- N. Courret, E. Prina, E. Mougneau et al., “Presentation of the Leishmania antigen LACK by infected macrophages is dependent upon the virulence of the phagocytosed parasites,” European Journal of Immunology, vol. 29, no. 3, pp. 762–773, 1999.
- L. Cysne-Finkelstein, R. M. Temporal, F. A. Alves, and L. L. Leon, “Leishmania amazonensis: Long-Term cultivation of axenic amastigotes is associated to metacyclogenesis of promastigotes,” Experimental Parasitology, vol. 89, no. 1, pp. 58–62, 1998.
- D. M. Mosser and A. Brittingham, “Leishmania, macrophages and complement: a tale of subversion and exploitation,” Parasitology, vol. 115, supplement, pp. S9–S23, 1997.
- A. Niño and M. Camacho, “Leishmania (Viannia) braziliensis growth in vitro culture relies more on folic acid availability than Leihsmania (Leishmania) amazonensis,” Memórias do Instituto Oswaldo Cruz, vol. 100, no. 3, pp. 309–310, 2005.
- B. J. Celeste and M. C. Guimarães, “Growth curves of Leishmania braziliensis braziliensis promastigotes and surface antigen expression before and after adaptation to Schneider's Drosophila medium as assessed by anti-Leishmania human sera,” Revista do Instituto de Medicina Tropical de Sao Paulo, vol. 30, no. 2, pp. 63–67, 1988.
- J. L. Lemesre, F. Darcy, M. Kweider, A. Capron, and F. Santoro, “Requirements of defined cultivation conditions for standard growth of Leishmania promastigotes in vitro,” Acta Tropica, vol. 45, no. 2, pp. 99–108, 1988.
- T. C. Felizardo, L. S. Toma, N. B. Borges, G. M. C. A. Lima, and I. A. Abrahamsohn, “Leishmania (Leishmania) amazonensis infection and dissemination in mice inoculated with stationary-phase or with purified metacyclic promastigotes,” Parasitology, vol. 134, no. 12, pp. 1699–1707, 2007.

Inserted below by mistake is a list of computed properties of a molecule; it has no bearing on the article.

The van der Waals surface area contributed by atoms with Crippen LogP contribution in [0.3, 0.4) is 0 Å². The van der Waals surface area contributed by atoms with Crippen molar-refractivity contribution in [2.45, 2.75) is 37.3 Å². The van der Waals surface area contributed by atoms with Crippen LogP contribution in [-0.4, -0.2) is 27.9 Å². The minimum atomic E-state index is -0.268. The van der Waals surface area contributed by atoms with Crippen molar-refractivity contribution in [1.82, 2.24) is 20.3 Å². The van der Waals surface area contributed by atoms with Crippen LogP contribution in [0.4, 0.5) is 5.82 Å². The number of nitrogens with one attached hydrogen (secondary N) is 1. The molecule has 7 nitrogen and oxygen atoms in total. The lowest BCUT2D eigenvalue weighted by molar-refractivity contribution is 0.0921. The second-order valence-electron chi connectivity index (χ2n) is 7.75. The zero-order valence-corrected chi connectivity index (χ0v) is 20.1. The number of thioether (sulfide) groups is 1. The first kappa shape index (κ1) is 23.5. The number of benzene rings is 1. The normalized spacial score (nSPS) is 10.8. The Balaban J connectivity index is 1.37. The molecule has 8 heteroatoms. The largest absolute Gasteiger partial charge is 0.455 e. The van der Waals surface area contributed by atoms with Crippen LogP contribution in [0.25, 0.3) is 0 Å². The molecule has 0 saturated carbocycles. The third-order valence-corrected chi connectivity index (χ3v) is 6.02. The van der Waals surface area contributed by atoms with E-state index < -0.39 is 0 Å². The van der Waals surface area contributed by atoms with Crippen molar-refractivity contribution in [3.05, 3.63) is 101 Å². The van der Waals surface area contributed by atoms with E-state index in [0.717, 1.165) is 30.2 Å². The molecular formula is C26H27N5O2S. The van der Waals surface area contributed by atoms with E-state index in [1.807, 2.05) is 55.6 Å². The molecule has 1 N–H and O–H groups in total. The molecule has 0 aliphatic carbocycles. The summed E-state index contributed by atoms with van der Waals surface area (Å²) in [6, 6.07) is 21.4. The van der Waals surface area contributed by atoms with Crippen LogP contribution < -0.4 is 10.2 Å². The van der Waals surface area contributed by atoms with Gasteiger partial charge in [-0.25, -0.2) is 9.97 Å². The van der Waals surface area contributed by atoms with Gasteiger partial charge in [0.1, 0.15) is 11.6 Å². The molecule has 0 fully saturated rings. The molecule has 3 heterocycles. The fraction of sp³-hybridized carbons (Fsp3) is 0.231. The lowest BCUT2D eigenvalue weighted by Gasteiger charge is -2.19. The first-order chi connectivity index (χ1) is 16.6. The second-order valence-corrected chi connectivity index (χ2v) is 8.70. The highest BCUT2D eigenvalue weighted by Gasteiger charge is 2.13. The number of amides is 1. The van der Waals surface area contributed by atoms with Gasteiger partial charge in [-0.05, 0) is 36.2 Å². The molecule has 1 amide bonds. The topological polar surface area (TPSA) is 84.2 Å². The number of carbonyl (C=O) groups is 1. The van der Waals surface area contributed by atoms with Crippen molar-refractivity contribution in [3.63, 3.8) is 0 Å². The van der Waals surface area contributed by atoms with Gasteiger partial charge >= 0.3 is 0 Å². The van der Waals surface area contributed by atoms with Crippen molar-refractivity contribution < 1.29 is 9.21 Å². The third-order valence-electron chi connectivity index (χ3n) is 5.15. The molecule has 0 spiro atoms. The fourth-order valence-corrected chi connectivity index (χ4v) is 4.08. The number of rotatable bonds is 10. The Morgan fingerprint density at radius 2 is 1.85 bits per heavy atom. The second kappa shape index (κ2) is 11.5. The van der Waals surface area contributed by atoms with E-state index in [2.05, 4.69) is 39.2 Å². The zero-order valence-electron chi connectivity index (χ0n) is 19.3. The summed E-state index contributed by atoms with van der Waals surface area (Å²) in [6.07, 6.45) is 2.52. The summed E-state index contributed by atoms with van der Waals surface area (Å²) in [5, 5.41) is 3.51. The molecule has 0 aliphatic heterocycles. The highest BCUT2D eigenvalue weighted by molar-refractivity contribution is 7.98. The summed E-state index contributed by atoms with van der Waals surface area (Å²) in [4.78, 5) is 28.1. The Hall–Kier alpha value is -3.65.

- D. L. Sacks, T. N. Brodin, and S. J. Turco, “Developmental modification of the lipophosphoglycan from Leishmania major promastigotes during metacyclogenesis,” Molecular and Biochemical Parasitology, vol. 42, no. 2, pp. 225–233, 1990.
- N. Ueno, C. L. Bratt, N. E. Rodriguez, and M. E. Wilson, “Differences in human macrophage receptor usage, lysosomal fusion kinetics and survival between logarithmic and metacyclic Leishmania infantum chagasi promastigotes,” Cellular Microbiology, vol. 11, no. 12, pp. 1827–1841, 2009.
- C.-H. C. Hsiao, N. Ueno, J. Q. Shao et al., “The effects of macrophage source on the mechanism of phagocytosis and intracellular survival of Leishmania,” Microbes and Infection, vol. 13, no. 12-13, pp. 1033–1044, 2011.
- F. O. Novais, B. T. Nguyen, D. P. Beiting et al., “Human classical monocytes control the intracellular stage of Leishmania braziliensis by reactive oxygen species,” Journal of Infectious Diseases, vol. 209, no. 8, pp. 1288–1296, 2014.
- M. P. Hayes, S. L. Freeman, and R. P. Donnelly, “IFN-γ priming of monocytes enhances LPS-induced TNF production by augmenting both transcription and mRNA stability,” Cytokine, vol. 7, no. 5, pp. 427–435, 1995.
- S. Gordon, “Innate immune functions of macrophages in different tissue environments,” Journal of Innate Immunity, vol. 4, no. 5-6, pp. 409–410, 2012.
- F. Y. Liew, X. Q. Wei, and L. Proudfoot, “Cytokines and nitric oxide as effector molecules against parasitic infections,” Philosophical Transactions of the Royal Society B: Biological Sciences, vol. 352, no. 1359, pp. 1311–1315, 1997.
- M. A. Panaro, A. Acquafredda, S. Lisi et al., “Inducible nitric oxide synthase and nitric oxide production in Leishmania infantum-infected human macrophages stimulated with interferon-γ and bacterial lipopolysaccharide,” International Journal of Clinical and Laboratory Research, vol. 29, no. 3, pp. 122–127, 1999.
- R. M. Mukbel, C. Patten Jr., K. Gibson, M. Ghosh, C. Petersen, and D. E. Jones, “Macrophage killing of Leishmania amazonensis amastigotes requires both nitric oxide and superoxide,” American Journal of Tropical Medicine and Hygiene, vol. 76, no. 4, pp. 669–675, 2007.
Copyright © 2015 Ildefonso Alves da Silva Jr. et al. This is an open access article distributed under the Creative Commons Attribution License, which permits unrestricted use, distribution, and reproduction in any medium, provided the original work is properly cited.